Growing Gardeners by chrstphr


									APP.COM - Growing gardeners                                                                        Page 1 of 2

 Growing gardeners
 Volunteers teach others how to bring earth to bloom.

 Posted by the Asbury Park Press on 08/19/06


 For Barbara and Cliff Bandstra, the lush and prolific gardens that dominate their one-acre Wall
 property are a four-season labor of love.

 Just now, the Bandstras' summer bounty of colorful annuals joins a crowd of perennials, plus
 vegetables and herbs. Whimsical statuary, birdbaths and hanging decorations are given dramatic,
 yearlong backdrop by various evergreen trees and shrubs.

 Come fall, the Bandstras are busy tending their orchid collection in their greenhouse, and autumn
 growers such as mums. Even in January and February, when the weather is not too harsh, these
 passionate gardeners are outside pruning. Inside, they're researching and planning for the spring

 The Bandstras are members of the Master Gardeners, an organization of volunteers who mentor
 and teach aspiring gardeners.

 Passionate gardeners of the future are in the making at Deep Cut Gardens, part of the Monmouth
 County Park System, in Middletown. This summer and fall, school children are helping tend crops
 and flowers in a program supervised by Karen Livingstone and Julie Soleil of the parks system.
 Planting and tending of the various crops and flowers that grow into the fall include kale, cabbages,
 broccoli, onions, carrots, soybeans and pansies.

 Livingstone said the children work in the gardens and are given plants to take home and care for.
 On Sept. 16, they will plant fall crops such as radishes, lettuce, kohlrabi, cabbage and peas.
 Growing and thriving in the summer — despite visits by deer — are tomatoes, peppers and basil,
 which Livingstone said, the children will use to make salsa. The junior gardeners, ages 7 through
 10, are joined by the junior gardening counselors, ages 13 through 16.

 Soleil said by late September through October, the fall crops will arrive and the passionate
 gardeners can enjoy their labors.

 At her happily tended backyard garden in Sea Girt, Judith Jones Ambrosini said the seesaw summer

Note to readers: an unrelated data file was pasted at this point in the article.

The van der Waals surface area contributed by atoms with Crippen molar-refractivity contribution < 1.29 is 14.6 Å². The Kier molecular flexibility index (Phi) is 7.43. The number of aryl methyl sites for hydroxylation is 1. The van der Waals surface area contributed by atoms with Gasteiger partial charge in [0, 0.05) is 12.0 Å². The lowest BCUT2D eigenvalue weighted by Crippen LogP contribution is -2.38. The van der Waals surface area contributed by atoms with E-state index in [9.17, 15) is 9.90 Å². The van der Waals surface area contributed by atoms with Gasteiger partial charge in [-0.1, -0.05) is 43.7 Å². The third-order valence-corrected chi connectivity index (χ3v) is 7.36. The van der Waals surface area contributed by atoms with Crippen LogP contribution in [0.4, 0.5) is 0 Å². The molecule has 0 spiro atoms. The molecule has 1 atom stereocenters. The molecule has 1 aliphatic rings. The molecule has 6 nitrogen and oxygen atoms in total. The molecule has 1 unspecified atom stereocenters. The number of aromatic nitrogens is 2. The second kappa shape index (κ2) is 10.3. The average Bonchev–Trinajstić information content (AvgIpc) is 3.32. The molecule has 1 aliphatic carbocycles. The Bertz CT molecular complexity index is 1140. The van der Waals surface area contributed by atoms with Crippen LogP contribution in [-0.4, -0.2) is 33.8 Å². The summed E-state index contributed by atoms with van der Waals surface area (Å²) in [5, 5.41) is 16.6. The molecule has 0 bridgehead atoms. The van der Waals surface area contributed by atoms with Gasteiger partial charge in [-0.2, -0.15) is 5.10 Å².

of 2006 weather of high, humid temperatures alternating with gushes of short-lived rain have
 played havoc with her herb growing.

 But the fall is another story.

 "I garden right up until frost. By the end of August, I will have beautiful sedum, black-eyed Susans,
 figs, lilies and roses. I've also put in some topiaries that are really quite nice"

 Jones Ambrosini said that her hibiscus and lavender plants are still vibrant and beautiful and
 needing attention in the fall.

 "Fall gardening is the time to clean the garden up, and I'm planting things early for next year
 because I'm going away. I'll be planting chrysanthemums, cabbages and whatever I can find that is
 new and interesting at Bear Creek (Herbary, Howell)," Jones Ambrosini said. 8/24/2006
APP.COM - Growing gardeners                                                                                                                     Page 2 of 2

  Another gardening task for year-round gardeners is to prune, as the Bandstras will do, and as Jones
  Ambrosini says she will do to her butterfly bush.

  "It can grow as much as 15 feet high. I cut it right down to the ground; it's very painful to do but
  sure enough, it comes back as big as before!"

  Diane Zahorsky, home horticulturist for Rutgers University Cooperative Extension Service of
  Monmouth County, organizes and operates the Master Gardeners program of Monmouth County.
  Zahorsky says the program admits 30 new members yearly. Linda Schoch, horticulture consultant,
  is Zahorsky's counterpart for the Ocean County gardening program. The gardening helpline number
  for Ocean County is (732) 349-1245; it's answered from 9 a.m. to noon Mondays through Fridays.

  Zahorksy said Master Gardeners typically are residents "that have a passion for gardening and a
  desire to share their knowledge with the general public."

  The program covers all aspects of gardening and pest management, with an aim at reducing
  pesticide use, and "really knowing and understanding the problems of plants so you can understand
  how you can treat them," Zahorksy said.

  Master Gardeners receive training and are active in working with charities and schools.

  "We're looking for those who are experienced volunteers. There is a fee of $200 for the first year,
  which covers speakers fees, materials and classes," Zahorsky said.

  The Master Gardeners Monmouth County program helpline, answered by volunteers such as the
  Bandstras, for gardening questions and problems is (732) 303-7614; it's answered 9 a.m. to 4 p.m.
  Mondays through Fridays.

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